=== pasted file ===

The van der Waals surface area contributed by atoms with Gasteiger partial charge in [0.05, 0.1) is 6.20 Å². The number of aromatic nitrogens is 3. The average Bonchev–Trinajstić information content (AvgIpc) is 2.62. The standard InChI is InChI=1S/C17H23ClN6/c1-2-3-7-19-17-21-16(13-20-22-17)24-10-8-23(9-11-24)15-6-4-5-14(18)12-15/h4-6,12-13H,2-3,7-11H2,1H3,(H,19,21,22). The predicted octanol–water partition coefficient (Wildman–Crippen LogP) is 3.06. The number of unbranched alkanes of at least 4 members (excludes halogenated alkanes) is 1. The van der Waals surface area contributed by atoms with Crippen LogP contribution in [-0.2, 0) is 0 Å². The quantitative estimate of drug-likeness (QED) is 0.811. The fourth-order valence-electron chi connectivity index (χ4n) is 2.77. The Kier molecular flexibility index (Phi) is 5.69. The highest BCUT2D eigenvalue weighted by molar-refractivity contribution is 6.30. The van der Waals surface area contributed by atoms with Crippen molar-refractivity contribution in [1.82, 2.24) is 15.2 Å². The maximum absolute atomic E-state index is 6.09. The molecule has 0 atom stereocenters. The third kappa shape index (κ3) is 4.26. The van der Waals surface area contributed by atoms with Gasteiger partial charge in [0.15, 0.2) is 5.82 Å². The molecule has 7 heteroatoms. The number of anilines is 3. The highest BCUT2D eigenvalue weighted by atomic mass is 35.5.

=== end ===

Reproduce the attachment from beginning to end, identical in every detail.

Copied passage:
The van der Waals surface area contributed by atoms with Gasteiger partial charge in [0.05, 0.1) is 6.20 Å². The number of aromatic nitrogens is 3. The average Bonchev–Trinajstić information content (AvgIpc) is 2.62. The standard InChI is InChI=1S/C17H23ClN6/c1-2-3-7-19-17-21-16(13-20-22-17)24-10-8-23(9-11-24)15-6-4-5-14(18)12-15/h4-6,12-13H,2-3,7-11H2,1H3,(H,19,21,22). The predicted octanol–water partition coefficient (Wildman–Crippen LogP) is 3.06. The number of unbranched alkanes of at least 4 members (excludes halogenated alkanes) is 1. The van der Waals surface area contributed by atoms with Crippen LogP contribution in [-0.2, 0) is 0 Å². The quantitative estimate of drug-likeness (QED) is 0.811. The fourth-order valence-electron chi connectivity index (χ4n) is 2.77. The Kier molecular flexibility index (Phi) is 5.69. The highest BCUT2D eigenvalue weighted by molar-refractivity contribution is 6.30. The van der Waals surface area contributed by atoms with Crippen molar-refractivity contribution in [1.82, 2.24) is 15.2 Å². The maximum absolute atomic E-state index is 6.09. The molecule has 0 atom stereocenters. The third kappa shape index (κ3) is 4.26. The van der Waals surface area contributed by atoms with Gasteiger partial charge in [0.15, 0.2) is 5.82 Å². The molecule has 7 heteroatoms. The number of anilines is 3. The highest BCUT2D eigenvalue weighted by atomic mass is 35.5.